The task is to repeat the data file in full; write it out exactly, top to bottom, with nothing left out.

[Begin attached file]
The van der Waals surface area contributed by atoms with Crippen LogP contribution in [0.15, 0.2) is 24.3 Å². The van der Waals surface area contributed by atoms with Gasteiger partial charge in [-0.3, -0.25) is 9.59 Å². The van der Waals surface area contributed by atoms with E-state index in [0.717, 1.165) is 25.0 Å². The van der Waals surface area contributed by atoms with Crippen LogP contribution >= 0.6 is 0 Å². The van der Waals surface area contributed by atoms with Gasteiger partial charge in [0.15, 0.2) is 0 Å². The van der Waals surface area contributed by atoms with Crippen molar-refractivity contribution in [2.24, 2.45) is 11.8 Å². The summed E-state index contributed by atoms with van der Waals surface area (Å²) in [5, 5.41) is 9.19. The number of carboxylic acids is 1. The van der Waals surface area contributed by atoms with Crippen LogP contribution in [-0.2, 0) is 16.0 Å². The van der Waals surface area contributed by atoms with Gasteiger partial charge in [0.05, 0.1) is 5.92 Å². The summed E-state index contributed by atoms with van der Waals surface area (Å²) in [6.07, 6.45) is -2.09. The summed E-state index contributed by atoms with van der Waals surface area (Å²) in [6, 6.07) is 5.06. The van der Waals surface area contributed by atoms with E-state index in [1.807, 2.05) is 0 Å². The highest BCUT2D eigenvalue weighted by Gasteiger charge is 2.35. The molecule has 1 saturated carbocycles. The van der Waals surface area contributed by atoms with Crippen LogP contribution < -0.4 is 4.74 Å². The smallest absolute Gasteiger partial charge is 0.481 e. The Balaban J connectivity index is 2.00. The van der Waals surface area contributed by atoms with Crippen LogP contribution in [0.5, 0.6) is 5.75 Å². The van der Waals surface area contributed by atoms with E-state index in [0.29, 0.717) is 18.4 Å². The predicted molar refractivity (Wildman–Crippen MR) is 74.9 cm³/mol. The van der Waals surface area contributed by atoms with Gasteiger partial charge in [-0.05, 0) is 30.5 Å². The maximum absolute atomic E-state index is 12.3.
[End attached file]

The van der Waals surface area contributed by atoms with Crippen LogP contribution in [0.15, 0.2) is 24.3 Å². The van der Waals surface area contributed by atoms with Gasteiger partial charge in [-0.3, -0.25) is 9.59 Å². The van der Waals surface area contributed by atoms with E-state index in [0.717, 1.165) is 25.0 Å². The van der Waals surface area contributed by atoms with Crippen LogP contribution >= 0.6 is 0 Å². The van der Waals surface area contributed by atoms with Gasteiger partial charge in [0.15, 0.2) is 0 Å². The van der Waals surface area contributed by atoms with Crippen molar-refractivity contribution in [2.24, 2.45) is 11.8 Å². The summed E-state index contributed by atoms with van der Waals surface area (Å²) in [5, 5.41) is 9.19. The number of carboxylic acids is 1. The van der Waals surface area contributed by atoms with Crippen LogP contribution in [-0.2, 0) is 16.0 Å². The van der Waals surface area contributed by atoms with Gasteiger partial charge in [0.05, 0.1) is 5.92 Å². The summed E-state index contributed by atoms with van der Waals surface area (Å²) in [6.07, 6.45) is -2.09. The summed E-state index contributed by atoms with van der Waals surface area (Å²) in [6, 6.07) is 5.06. The van der Waals surface area contributed by atoms with E-state index in [1.807, 2.05) is 0 Å². The highest BCUT2D eigenvalue weighted by Gasteiger charge is 2.35. The molecule has 1 saturated carbocycles. The van der Waals surface area contributed by atoms with Crippen LogP contribution < -0.4 is 4.74 Å². The smallest absolute Gasteiger partial charge is 0.481 e. The Balaban J connectivity index is 2.00. The van der Waals surface area contributed by atoms with Crippen LogP contribution in [0.5, 0.6) is 5.75 Å². The van der Waals surface area contributed by atoms with E-state index in [0.29, 0.717) is 18.4 Å². The predicted molar refractivity (Wildman–Crippen MR) is 74.9 cm³/mol. The van der Waals surface area contributed by atoms with Gasteiger partial charge in [-0.05, 0) is 30.5 Å². The maximum absolute atomic E-state index is 12.3.